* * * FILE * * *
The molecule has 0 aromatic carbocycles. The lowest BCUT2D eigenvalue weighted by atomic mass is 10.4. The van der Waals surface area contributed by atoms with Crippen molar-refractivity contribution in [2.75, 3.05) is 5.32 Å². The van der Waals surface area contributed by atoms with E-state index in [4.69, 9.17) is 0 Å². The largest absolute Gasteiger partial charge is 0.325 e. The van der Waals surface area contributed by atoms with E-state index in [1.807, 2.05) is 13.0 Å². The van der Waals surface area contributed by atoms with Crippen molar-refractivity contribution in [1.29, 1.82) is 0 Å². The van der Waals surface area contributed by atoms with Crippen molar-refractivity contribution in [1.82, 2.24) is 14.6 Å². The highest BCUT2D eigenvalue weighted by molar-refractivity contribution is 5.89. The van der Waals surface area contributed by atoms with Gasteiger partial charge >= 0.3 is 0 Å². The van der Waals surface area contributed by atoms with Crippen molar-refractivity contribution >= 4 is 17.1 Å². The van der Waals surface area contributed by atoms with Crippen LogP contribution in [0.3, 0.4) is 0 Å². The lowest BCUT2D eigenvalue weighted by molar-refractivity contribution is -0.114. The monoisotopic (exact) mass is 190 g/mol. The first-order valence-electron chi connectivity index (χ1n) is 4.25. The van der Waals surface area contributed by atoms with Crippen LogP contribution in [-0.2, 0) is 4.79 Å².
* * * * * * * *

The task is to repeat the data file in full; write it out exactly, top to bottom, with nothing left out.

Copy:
The molecule has 0 aromatic carbocycles. The lowest BCUT2D eigenvalue weighted by atomic mass is 10.4. The van der Waals surface area contributed by atoms with Crippen molar-refractivity contribution in [2.75, 3.05) is 5.32 Å². The van der Waals surface area contributed by atoms with E-state index in [4.69, 9.17) is 0 Å². The largest absolute Gasteiger partial charge is 0.325 e. The van der Waals surface area contributed by atoms with E-state index in [1.807, 2.05) is 13.0 Å². The van der Waals surface area contributed by atoms with Crippen molar-refractivity contribution in [1.29, 1.82) is 0 Å². The van der Waals surface area contributed by atoms with Crippen molar-refractivity contribution in [1.82, 2.24) is 14.6 Å². The highest BCUT2D eigenvalue weighted by molar-refractivity contribution is 5.89. The van der Waals surface area contributed by atoms with Gasteiger partial charge >= 0.3 is 0 Å². The van der Waals surface area contributed by atoms with Crippen molar-refractivity contribution >= 4 is 17.1 Å². The van der Waals surface area contributed by atoms with Crippen LogP contribution in [0.3, 0.4) is 0 Å². The lowest BCUT2D eigenvalue weighted by molar-refractivity contribution is -0.114. The monoisotopic (exact) mass is 190 g/mol. The first-order valence-electron chi connectivity index (χ1n) is 4.25. The van der Waals surface area contributed by atoms with Crippen LogP contribution in [-0.2, 0) is 4.79 Å².